In the US many people who consume large amounts of soft drinks live in the so-called food deserts of inner cities, with limited access to healthier alternatives.  A sugar tax would only serve to raise the grocery bill of these people.  A sugar tax in the US would be a disproportionate tax on the poor.

More Profit in Sugar Alternatives

The problem is while sugar is a commodity crop, and relatively speaking expensive to transport, process and store, as well as subject to swings in price depending on availability, the alternatives like HFCS and aspartame are not.  These alternatives are patented, cheap to manufacture and represent huge profits for the companies that sell them and own the associated intellectual property rights.

Calories

The argument is sugar ‘and other sweeteners’ contain too many calories, making it ‘better’ to consume an artificial sweetener like aspartame.  In fact there is not a single shred of credible evidence to suggest any link between the number of calories you consume and health.  Calories are a very old unit of measure determined by literally burning food and seeing how much heat is given off.  Your body does not metabolize food this way, and you can’t make any comparisons.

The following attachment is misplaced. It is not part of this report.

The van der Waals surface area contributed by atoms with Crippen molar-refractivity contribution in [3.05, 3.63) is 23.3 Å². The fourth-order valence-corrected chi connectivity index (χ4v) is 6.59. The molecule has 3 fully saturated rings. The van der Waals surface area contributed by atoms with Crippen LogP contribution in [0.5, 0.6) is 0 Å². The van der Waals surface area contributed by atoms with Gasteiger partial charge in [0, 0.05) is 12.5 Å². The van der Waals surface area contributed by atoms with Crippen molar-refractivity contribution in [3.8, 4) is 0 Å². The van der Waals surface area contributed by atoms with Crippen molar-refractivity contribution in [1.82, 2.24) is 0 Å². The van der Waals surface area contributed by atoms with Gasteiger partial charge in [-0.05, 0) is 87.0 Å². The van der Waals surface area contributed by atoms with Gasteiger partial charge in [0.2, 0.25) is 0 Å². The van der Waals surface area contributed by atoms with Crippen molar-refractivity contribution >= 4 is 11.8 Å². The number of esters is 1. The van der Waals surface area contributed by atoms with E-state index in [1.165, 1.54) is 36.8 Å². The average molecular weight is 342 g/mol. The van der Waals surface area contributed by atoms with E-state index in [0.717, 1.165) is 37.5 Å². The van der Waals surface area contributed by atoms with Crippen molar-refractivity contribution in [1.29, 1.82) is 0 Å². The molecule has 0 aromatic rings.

It’s true, there are low calorie diets which help people lose weight, but in nearly all cases the diets cannot be sustained and the weight returns after ending the diet.  In fact most people who attempt such diets end up heavier in the end.  This is all you can say about calories, and there’s nothing about this weight gain and loss that’s healthy.

Dangers of Non-Sugar Sweeteners

Alternative sweeteners like aspartame and HFCS have so many health concerns or suspected health concerns associated with them, that I’m not even going to get into it here.  I’ve written some posts about these, and you can find lots of other things by searching the Internet.

In particular both of these are suspected of being behind the current world wide obesity epidemic, and are both suspected or known carcinogens.

Age Limit for Buying Soft Drinks?

Not to be left out here are of course the tobacco and alcohol lobbies.